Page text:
Last updated: May-24-2019

Preparing for the end of the bull market
5/27/2019 7:39:49 AM
HOME : FEATURES : COLUMNS : Preparing for the end of the bull market
Show Printable Version Download Plain Text
Wealth Builder
Gordon Pape writes on common-sense wealth-building strategies.

By Gordon Pape  | Monday, October 08, 2018



By some measures – and there is controversy about it – we are now in the longest bull market in the history of the S&P 500. For many people, that raises alarms. We all remember the devastating impact of the crash of 2008 – it’s been imprinted on our psyches. Brent Joyce doesn’t share those views. He is the chief investment strategist at GLC Asset Management Group, which oversees over $50 billion on behalf of its clients. He believes that while the S&P bull is getting long in the tooth, it has another year to 18 months to run. And when it ends, it will be with a “garden variety recession,” not the cataclysmic economic seizure we experience in 2008, which almost let to the collapse of the world financial system.

“Some people think a bear market automatically results in a loss of 40% or 50% of their money,” he says. “It’s not that high.” By his calculations, the average bear market loss for the S&P 500 is 33%. The average bull gain is 172%.

The current S&P bull started on March 10, 2009, when the index, which had been in decline for months, rallied by 6%, en route to a 10.7% weekly gain. It has not dropped by 20% in closing trading since then. (A 20% decline from the high is the number economists generally regard as signalling a bear market.)

There were a few close calls, notably in 2011 and again in 2015-16. But both times the S&P decline stopped just short of the 20% figure. You can find a descriptive time line of the bull at:

Although this is arguably the longest bull in the history of the S&P 500, it is not the most profitable one. That honour goes to the 1990s tech boom, which saw the index soar by 417% before the bust hit. This time around, the gain to date is only 323%.

In terms of compound annual growth, the current bull only ranks eighth out of twelve since 1942. The number-one spot is held by the bull market of 1982-87, which saw the S&P 500 rise by an average of 26.6% per year.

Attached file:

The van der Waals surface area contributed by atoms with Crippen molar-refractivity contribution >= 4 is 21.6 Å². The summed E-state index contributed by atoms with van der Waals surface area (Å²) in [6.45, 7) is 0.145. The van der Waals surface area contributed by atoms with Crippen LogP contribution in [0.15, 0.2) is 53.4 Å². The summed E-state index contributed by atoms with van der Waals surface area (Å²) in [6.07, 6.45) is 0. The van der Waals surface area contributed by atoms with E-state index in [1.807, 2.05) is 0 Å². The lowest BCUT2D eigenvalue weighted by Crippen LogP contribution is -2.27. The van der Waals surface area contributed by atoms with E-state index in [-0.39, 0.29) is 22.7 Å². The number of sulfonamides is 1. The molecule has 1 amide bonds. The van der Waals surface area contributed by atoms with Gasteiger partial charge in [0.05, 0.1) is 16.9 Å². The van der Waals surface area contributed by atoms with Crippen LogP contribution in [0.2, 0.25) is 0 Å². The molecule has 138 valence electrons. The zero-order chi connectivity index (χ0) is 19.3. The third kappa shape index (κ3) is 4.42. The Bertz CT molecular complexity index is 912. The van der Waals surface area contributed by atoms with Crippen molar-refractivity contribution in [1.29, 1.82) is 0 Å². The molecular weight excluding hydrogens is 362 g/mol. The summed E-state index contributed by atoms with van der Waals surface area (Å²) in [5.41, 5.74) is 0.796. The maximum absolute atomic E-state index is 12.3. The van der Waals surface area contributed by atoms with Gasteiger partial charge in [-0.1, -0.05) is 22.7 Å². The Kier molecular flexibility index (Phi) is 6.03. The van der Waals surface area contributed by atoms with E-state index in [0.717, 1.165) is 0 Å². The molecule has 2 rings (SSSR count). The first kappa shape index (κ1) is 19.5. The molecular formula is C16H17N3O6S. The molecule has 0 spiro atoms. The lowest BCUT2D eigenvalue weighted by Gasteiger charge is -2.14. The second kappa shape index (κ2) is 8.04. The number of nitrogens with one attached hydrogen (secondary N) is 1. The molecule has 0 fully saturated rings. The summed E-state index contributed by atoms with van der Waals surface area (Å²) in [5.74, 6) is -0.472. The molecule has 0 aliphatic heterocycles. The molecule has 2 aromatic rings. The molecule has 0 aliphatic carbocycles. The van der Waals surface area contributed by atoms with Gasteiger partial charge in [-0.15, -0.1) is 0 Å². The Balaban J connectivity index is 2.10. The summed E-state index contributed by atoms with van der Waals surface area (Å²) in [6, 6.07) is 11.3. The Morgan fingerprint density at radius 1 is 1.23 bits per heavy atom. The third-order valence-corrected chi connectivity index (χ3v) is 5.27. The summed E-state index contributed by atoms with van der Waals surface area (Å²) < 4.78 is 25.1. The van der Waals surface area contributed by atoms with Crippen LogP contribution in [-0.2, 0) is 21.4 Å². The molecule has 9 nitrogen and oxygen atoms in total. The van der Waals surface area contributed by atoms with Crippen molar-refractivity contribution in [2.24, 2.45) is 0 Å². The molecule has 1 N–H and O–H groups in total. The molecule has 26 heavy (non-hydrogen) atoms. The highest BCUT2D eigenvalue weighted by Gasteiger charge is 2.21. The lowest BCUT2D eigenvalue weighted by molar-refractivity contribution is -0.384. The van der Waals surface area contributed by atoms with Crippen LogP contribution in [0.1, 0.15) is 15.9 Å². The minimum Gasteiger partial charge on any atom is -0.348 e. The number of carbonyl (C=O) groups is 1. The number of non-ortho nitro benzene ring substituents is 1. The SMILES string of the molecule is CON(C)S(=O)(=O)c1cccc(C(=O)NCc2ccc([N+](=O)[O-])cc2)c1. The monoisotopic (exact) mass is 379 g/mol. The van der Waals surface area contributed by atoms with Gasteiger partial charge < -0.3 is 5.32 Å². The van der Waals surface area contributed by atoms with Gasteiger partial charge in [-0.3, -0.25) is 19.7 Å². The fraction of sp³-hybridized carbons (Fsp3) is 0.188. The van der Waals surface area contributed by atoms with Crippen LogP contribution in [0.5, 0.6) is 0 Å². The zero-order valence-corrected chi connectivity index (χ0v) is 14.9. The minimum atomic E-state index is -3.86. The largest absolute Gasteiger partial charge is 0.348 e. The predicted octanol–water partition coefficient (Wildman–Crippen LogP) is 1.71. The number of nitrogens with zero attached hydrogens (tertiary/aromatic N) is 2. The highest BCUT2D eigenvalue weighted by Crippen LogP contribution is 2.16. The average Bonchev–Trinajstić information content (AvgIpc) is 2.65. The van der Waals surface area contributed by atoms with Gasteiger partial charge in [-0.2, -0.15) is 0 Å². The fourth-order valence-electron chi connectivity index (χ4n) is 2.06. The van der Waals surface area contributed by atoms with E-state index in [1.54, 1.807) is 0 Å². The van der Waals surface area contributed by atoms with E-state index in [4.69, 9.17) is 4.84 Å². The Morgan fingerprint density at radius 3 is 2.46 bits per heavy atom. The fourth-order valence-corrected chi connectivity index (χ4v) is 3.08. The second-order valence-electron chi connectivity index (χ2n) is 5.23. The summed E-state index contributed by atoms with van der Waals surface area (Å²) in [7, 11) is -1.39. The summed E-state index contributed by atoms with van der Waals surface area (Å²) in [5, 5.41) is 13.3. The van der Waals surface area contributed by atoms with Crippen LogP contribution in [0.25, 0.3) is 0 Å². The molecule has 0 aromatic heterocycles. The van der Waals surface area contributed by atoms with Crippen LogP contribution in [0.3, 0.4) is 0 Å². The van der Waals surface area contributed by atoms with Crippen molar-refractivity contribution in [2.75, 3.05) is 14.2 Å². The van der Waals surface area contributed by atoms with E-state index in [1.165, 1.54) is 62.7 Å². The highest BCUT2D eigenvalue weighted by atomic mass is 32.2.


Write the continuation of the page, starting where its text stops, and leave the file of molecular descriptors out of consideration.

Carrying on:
It’s worth noting that the Toronto Stock Exchange does not share in this record run. It has twice dropped more than 20% over the same period.

There are signs of some erosion around the edges of the S&P bull, Mr. Joyce says. Share prices are high (although not as high as during the tech boom of the 1990s), and rising interest rates, increasing wage demands, and higher input costs from tariffs and commodity prices will eventually eat into corporate profits. Uncertainty over trade policies may also have a negative effect on investment decisions, which would hamper growth.

However, none of this will happen overnight. “Net earnings drive markets higher, and we believe we have several strong quarters still to come,” he says.

That said, Mr. Joyce cautions it is unrealistic to believe that there won’t be another bear market. “It could come along any time,” he says. While he doesn’t think it is imminent, any number of unforeseen factors could trigger it.

For that reason, his company’s investment strategy is shifting towards neutral in its balance between equities and fixed income. He urges investors to re-evaluate their own portfolios in this context and decide whether they are in a comfortable position to deal with a bear market when it returns.

Where to invest

Where should you invest? On the fixed-income side, he recommends high-quality bonds over high-yield bonds for safety reasons. High-yield bonds (often called junk bonds) will be vulnerable in a recession. Bonds with a high credit rating will provide portfolio stability in a stock market downturn.

On the equities side, he advises overweighting Canadian stocks, based on reasonable valuations and good earnings. He is also still positive on U.S. stocks, despite high prices, due to the continued strong earnings outlook. But underweight emerging markets, he suggests. They are too volatile in the current context.

“Don’t get hung up on this longest bull market milestone. It’s history,” he concludes. “But if it prompts people to reassess their portfolios and their objectives, that’s good.”

Gordon Pape is one of Canada’s best-known personal finance commentators and investment experts. He is the publisher of The Internet Wealth Builder and The Income Investor newsletters, which are available through the Building Wealth website.

For more information on subscriptions to Gordon Pape’s newsletters, check the Building Wealth website.

Follow Gordon Pape on Twitter at and on Facebook at .

Notes and Disclaimer

© 2018 by The Fund Library. All rights reserved.

The foregoing is for general information purposes only and is the opinion of the writer. Securities mentioned carry risk of loss, and no guarantee of performance is made or implied. This information is not intended to provide specific personalized advice including, without limitation, investment, financial, legal, accounting, or tax advice. Always seek advice from your own financial advisor before making investment decisions.


Find a Stock

(Leave blank for all)
Symbol   Name
Forgot your password?
Register now
Tech Support
For general inquiries, please email the Librarian.
Home |  Features |  Member Services |  Tools |  Funds |  About Us
For any questions or problems with this site, please contact the Librarian.
Page ID: 20:40:1047:00016767:1/24/2019:4:20:38 PM Duration of this visit: 0 sec.